Rather than lowering your rental rates, try selling the unit together with another desirable product or service at a “special bundle price.” For example, if you have a moving truck, offer to let the customer use it for free if he rents a storage unit of a particular size or for some specified length of time. The idea is that the individual prices of products in the package become less expensive vs. buying them individually. Get creative with the concept, and be sure to measure and record what works to increase your self storage revenue.

Tools for Tricky Times

Let’s take a moment to address the current and future situation regarding the coronavirus pandemic. As the crisis ebbs and flows, so will customer behavior. For self-storage businesses, online and phone-based demand has increased, while walk-in traffic has decreased. Even with safeguards in place, most facility operators are trying to limit the presence of people at their facilities.

It’s more critical than ever to take advantage of every phone call and Web lead you receive. That being the case, I encourage you to maximize the positive impact of whatever resources and systems you have at your disposal. Make sure your team is armed with the proper tools, including a smart discount system, to help them succeed. I suggest adjusting your phone-sales scripts and online content to promote any specials you offer.


Remember, rate reductions should be used as a temporary means to attract customers, not an ongoing sales crutch or philosophy. The moment you begin to rely on them, you’re moving in the wrong direction—away from profitability!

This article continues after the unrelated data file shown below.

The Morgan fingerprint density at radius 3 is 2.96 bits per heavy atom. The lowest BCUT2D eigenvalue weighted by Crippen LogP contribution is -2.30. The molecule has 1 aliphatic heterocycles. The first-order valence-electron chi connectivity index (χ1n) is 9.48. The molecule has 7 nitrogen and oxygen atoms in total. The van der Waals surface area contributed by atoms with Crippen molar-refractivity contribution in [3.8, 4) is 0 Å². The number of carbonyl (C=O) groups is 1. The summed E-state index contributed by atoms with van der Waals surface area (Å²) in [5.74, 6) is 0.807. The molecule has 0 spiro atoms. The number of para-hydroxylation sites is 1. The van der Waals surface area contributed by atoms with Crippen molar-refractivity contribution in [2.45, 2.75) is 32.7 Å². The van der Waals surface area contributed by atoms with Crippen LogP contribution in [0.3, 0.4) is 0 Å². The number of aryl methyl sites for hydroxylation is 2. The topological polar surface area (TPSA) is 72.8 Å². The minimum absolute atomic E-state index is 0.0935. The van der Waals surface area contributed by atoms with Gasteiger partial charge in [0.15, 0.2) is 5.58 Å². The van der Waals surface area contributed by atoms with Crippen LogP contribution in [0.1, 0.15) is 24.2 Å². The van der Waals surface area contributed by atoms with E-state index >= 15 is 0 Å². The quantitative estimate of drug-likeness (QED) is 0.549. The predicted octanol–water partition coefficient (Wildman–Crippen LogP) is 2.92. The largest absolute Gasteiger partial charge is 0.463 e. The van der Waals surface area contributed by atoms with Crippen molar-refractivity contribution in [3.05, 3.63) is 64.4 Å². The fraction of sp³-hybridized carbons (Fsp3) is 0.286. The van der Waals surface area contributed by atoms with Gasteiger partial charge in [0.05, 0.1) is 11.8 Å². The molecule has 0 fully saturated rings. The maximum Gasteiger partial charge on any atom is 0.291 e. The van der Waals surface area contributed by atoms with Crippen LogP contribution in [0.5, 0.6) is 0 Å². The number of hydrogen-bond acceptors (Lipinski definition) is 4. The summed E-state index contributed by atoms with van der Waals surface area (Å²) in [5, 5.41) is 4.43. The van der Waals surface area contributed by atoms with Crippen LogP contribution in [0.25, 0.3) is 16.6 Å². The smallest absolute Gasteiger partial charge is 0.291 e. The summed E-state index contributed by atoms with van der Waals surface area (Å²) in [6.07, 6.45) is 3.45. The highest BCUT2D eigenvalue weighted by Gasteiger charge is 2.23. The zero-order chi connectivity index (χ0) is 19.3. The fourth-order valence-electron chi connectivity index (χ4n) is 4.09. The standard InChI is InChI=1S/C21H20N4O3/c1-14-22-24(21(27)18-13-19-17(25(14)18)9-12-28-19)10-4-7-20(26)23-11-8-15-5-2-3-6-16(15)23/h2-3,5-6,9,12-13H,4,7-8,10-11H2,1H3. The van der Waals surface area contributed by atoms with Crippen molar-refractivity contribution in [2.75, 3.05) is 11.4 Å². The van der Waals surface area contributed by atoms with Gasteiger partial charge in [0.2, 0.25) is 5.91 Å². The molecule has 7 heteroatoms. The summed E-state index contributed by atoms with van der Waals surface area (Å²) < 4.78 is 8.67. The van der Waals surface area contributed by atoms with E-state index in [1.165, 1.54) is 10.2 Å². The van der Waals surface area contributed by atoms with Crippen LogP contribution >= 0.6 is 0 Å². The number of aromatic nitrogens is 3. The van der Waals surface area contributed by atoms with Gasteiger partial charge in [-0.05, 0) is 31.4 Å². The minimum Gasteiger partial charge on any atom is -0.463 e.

What Are Important Self Storage KPIs?

Still, have questions about how we do what we do?


One of the great things about self storage is that you can measure everything with detailed metrics. Everything we do must be backed up with data. ​

We Identify Both Lagging and Leading Performance Indicators

One of the great things about self storage is that you can measure everything with detailed metrics. Everything we do must be backed up with data. ​Measuring calls, visits, rentals, clicks, or conversions is one approach to data analysis. However, at Atomic Storage Group, we identify and focus on the core KPIs for your business. Rather than choosing dozens of metrics to measure and report on, we focus on the key items that move your business forward. Many companies try to track too many KPIs, instead of laser focusing on the ones that matter. Data for the sake of data is useless. Data in Atomic language is an action verb.

Lagging Indicators

Measure the output of what has already happened, such as rentals or retail sales. These types of metrics are good for purely measuring results, as they solely focus on outputs.​

Leading Indicators

They measure the inputs. These metrics help predict what is to come. A great example is website traffic, conversion rates, demand, demand trends, and area activity. ​Most organizations focus on lagging indicators. One of the main reasons is that it is easy to report on lagging indicators. It is easy to run a rental report. However, focusing on the outcome does not give you information to change the story. ​

At Atomic, we look at leading indicators as a huge driver of business. They help discover trends before they emerge. This allows us to maximize revenue, reduce costs, and have a much greater impact on the future goals at each self storage location. ​This is how we make every decision. Data. Experience. Your best interest. We consistently do what’s hard for us if it’s best for our customers. That’s the Atomic Way.